I gave Ball a skeptical look. West Virginia, after all, voted overwhelmingly for Trump, and the 3rd District was the most pro-Trump district. The Cook Political Report doesn’t even label the district as “competitive.” Evan Jenkins, the current GOP representative, won so decisively in 2016, he decided to run for the right to run against Manchin for Senate. And in Logan County, where Ojeda grew up and still lives, just shy of 80 percent of voters chose Trump—and one of them was Ojeda himself. He’s not on Massachusetts congressman Seth Moulton’s tally of veterans he has endorsed, and he’s not on the Democratic Congressional Campaign Committee’s “Red to Blue” list, either. He’s been a mostly limited fundraiser, too, in part because he takes no money from anybody except individual donors and labor unions. There is next to no standard reason to think Ojeda could win—except for the visceral evidence that was swirling around us. The more than 5,000 teachers screaming his name. Ball looked at me and laughed.
By this time, we had lost him. When I spotted his skin-shorn flattop sticking out of the crowd, Ojeda was surrounded by a rapt half-moon of teachers. His eyes were wide, and he was jabbing the air with a finger. “We are on the next Saudi Arabia!” he was hollering. “They’ve said that—the energy people said that! So, if we’re on the next Saudi Arabia, obviously they want it to be just like Saudi Arabia, where you have about 10 people driving around in Lamborghinis and everybody else eatin’ sand sandwiches! That’s what they want. Guess what? No!” He told them the people who give him money are regular folks. Labor unions. That’s it. “I don’t give a shit about Big Energy!” he yelled. They erupted again in applause.
Over the course of the next two days, the first two days of the West Virginia teachers’ strike that remained unresolved as of Thursday, I saw signs that read: “OVER WORKED UNDER PAID” and “TEACHERS ARE WORTH MORE.” One just said, “Help Us Ojeda. You’re our Only Hope!” I heard people ask him to run for governor, so they could vote for him, too, even if they lived in the northern two-thirds of the state. I heard him described as a “rock star” and a “folk hero.” I even watched one teacher propose to him. Literally get down on one knee and ask him to marry her. It was the only time I saw him (a little) flustered and (very briefly) speechless. “I’m married!” he finally blurted out. And everywhere I went with him, it was never too long before that chant started up again.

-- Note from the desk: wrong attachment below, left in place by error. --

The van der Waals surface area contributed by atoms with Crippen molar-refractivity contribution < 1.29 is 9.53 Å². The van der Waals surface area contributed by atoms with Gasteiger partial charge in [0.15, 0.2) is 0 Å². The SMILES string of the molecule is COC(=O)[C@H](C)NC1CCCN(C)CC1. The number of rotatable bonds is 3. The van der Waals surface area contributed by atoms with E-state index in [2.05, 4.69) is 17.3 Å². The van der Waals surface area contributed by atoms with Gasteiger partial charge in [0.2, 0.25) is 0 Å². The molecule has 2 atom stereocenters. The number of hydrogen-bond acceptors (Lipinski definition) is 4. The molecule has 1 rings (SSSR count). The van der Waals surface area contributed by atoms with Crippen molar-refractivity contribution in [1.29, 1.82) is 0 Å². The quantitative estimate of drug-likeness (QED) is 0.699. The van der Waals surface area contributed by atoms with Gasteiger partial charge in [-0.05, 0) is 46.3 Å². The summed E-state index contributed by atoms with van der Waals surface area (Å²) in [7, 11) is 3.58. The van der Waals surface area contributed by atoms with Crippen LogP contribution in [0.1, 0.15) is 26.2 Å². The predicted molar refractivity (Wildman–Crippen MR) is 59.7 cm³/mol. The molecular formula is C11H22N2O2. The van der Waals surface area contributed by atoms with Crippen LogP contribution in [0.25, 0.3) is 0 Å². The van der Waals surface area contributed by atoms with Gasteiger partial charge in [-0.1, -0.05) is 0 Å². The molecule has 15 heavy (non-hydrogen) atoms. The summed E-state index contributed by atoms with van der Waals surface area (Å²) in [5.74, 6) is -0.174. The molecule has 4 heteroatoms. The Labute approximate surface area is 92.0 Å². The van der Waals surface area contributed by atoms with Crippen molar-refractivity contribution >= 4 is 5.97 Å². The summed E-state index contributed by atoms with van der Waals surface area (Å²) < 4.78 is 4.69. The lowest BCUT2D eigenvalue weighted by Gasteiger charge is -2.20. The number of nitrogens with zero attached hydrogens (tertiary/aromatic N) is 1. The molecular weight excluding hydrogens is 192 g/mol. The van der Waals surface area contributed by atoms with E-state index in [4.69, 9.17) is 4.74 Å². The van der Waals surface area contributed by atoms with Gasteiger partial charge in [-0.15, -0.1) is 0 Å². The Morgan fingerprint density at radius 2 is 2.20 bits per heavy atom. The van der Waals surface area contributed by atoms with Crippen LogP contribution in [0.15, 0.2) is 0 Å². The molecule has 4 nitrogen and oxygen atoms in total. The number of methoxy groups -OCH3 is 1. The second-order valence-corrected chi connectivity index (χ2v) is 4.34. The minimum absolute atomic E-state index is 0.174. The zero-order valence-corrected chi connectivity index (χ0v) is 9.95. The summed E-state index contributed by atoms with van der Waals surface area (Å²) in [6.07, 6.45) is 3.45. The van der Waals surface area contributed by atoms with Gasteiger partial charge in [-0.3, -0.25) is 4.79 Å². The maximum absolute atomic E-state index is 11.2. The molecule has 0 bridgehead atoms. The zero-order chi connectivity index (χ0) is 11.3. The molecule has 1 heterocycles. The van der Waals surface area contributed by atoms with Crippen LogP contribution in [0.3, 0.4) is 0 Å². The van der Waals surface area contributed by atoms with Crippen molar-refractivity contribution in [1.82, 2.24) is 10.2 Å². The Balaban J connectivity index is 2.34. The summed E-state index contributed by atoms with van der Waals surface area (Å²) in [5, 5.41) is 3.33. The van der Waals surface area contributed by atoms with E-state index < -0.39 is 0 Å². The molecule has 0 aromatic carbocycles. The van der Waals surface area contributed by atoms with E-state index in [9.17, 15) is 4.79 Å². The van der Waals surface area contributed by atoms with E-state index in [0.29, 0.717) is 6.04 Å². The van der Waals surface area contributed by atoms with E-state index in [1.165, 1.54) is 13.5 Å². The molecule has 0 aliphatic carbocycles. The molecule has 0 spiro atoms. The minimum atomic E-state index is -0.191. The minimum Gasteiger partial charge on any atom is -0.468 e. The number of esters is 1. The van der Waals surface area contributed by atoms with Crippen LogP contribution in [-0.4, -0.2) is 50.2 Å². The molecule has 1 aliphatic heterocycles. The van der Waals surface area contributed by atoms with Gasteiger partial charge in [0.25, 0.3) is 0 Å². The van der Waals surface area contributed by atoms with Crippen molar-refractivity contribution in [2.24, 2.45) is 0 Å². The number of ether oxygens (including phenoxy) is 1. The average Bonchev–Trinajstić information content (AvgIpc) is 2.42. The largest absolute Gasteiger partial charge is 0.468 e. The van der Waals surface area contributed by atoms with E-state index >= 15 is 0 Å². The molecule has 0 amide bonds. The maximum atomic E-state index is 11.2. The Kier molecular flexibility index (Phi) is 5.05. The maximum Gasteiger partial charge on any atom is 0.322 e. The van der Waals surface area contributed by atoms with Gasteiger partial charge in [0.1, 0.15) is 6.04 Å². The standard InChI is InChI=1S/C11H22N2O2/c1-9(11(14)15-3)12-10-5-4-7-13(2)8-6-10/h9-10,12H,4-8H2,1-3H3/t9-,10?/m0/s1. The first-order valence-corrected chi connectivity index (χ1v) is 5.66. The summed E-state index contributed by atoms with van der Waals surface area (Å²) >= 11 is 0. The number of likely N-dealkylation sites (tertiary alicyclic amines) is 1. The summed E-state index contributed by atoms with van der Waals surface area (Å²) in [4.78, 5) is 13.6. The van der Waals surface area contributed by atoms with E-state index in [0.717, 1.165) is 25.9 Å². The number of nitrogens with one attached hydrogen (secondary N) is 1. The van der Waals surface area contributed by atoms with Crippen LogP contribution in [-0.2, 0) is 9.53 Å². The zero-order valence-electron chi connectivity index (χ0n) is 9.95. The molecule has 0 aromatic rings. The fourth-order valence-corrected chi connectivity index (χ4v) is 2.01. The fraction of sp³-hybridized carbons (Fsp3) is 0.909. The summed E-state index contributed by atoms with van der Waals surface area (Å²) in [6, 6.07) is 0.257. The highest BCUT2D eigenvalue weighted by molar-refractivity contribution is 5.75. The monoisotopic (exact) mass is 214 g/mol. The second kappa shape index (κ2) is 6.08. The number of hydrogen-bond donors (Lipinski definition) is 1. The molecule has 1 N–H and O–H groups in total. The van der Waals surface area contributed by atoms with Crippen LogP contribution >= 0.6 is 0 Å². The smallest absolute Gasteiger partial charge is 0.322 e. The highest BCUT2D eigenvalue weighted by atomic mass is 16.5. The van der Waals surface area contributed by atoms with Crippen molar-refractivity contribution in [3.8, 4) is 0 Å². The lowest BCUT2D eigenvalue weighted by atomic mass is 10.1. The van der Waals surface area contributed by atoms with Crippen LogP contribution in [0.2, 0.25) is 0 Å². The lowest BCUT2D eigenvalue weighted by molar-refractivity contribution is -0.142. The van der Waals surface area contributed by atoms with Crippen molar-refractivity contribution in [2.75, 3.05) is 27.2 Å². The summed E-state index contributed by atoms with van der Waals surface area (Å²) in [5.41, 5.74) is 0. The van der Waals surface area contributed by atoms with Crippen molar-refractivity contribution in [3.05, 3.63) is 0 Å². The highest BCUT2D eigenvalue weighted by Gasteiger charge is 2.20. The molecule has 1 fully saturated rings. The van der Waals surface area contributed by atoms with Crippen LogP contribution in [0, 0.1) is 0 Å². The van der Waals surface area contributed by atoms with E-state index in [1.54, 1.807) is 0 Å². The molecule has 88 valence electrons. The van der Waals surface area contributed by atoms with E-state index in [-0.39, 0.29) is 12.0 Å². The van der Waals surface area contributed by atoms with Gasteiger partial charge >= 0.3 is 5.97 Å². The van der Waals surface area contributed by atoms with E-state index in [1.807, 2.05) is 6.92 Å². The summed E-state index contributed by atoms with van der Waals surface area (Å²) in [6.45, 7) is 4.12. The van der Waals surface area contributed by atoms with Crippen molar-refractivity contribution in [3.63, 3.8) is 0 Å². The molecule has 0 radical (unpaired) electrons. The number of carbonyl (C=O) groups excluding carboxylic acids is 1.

All of this has made Ojeda as confident about his prospects as Ball. “I’m going to blow through my primary,” he matter-of-factly told me in his office. That’s in May. And in the general election come November? His campaign manager is an over-the-road truck driver, his communications director is a single mother who lives in Mingo County with her parents and her 5-year-old son, and most of his unlikely, ragtag campaign staff isn’t being paid—and yet, fresh internal polling Ojeda shared with me shows he’s not only projected to win the race, but he’s beating his two likeliest GOP opponents among GOP voters. “I’m kicking the shit out of the Republicans,” he said.
I first got interested in Ojeda late last year after I watched the launch video for his congressional campaign. It was unlike any campaign video I’d ever seen. Shots of him toughing out pullups and bench press reps. A picture of his battered, bloodied head after he suffered facial fractures in a brass-knuckles attack at a campaign picnic before his primary in 2016—an attack Ojeda believes was politically motivated. Anybody who’s not out to help “the people,” he says into the camera, somewhat menacingly, “they need not darken my doorstep.” It was the creation, I would learn later, of a young man named J.D. Belcher, a former coal miner who taught himself filmmaking after taking a liking to The Walking Dead TV series and who used to be a member of a heavy metal band called Keep the Victim Warm. In the video, Ojeda also gave out the number to his cellphone. A few weeks ago, I called it.